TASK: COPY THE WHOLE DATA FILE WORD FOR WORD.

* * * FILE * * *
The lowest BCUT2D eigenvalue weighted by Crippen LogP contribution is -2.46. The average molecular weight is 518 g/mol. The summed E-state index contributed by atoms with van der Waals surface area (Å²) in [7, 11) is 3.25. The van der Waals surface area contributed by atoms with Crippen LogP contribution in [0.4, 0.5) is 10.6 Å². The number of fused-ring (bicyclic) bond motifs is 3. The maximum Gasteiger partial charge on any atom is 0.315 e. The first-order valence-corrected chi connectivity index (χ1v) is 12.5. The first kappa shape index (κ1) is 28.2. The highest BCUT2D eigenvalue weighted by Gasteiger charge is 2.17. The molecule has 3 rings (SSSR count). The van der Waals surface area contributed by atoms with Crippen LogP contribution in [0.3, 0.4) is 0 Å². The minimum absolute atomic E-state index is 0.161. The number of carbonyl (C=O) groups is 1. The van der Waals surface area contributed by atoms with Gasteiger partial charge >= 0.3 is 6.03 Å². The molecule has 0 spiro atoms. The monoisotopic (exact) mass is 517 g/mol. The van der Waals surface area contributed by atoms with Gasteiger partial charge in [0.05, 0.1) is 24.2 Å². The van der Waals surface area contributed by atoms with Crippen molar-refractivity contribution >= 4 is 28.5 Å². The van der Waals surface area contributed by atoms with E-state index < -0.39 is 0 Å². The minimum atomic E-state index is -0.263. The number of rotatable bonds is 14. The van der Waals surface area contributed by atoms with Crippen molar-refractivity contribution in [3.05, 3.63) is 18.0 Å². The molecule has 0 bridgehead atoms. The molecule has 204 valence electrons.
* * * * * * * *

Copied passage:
The lowest BCUT2D eigenvalue weighted by Crippen LogP contribution is -2.46. The average molecular weight is 518 g/mol. The summed E-state index contributed by atoms with van der Waals surface area (Å²) in [7, 11) is 3.25. The van der Waals surface area contributed by atoms with Crippen LogP contribution in [0.4, 0.5) is 10.6 Å². The number of fused-ring (bicyclic) bond motifs is 3. The maximum Gasteiger partial charge on any atom is 0.315 e. The first-order valence-corrected chi connectivity index (χ1v) is 12.5. The first kappa shape index (κ1) is 28.2. The highest BCUT2D eigenvalue weighted by Gasteiger charge is 2.17. The molecule has 3 rings (SSSR count). The van der Waals surface area contributed by atoms with Crippen LogP contribution in [0.3, 0.4) is 0 Å². The minimum absolute atomic E-state index is 0.161. The number of carbonyl (C=O) groups is 1. The van der Waals surface area contributed by atoms with Gasteiger partial charge >= 0.3 is 6.03 Å². The molecule has 0 spiro atoms. The monoisotopic (exact) mass is 517 g/mol. The van der Waals surface area contributed by atoms with Gasteiger partial charge in [0.05, 0.1) is 24.2 Å². The van der Waals surface area contributed by atoms with Crippen molar-refractivity contribution >= 4 is 28.5 Å². The van der Waals surface area contributed by atoms with E-state index < -0.39 is 0 Å². The minimum atomic E-state index is -0.263. The number of rotatable bonds is 14. The van der Waals surface area contributed by atoms with Crippen molar-refractivity contribution in [3.05, 3.63) is 18.0 Å². The molecule has 0 bridgehead atoms. The molecule has 204 valence electrons.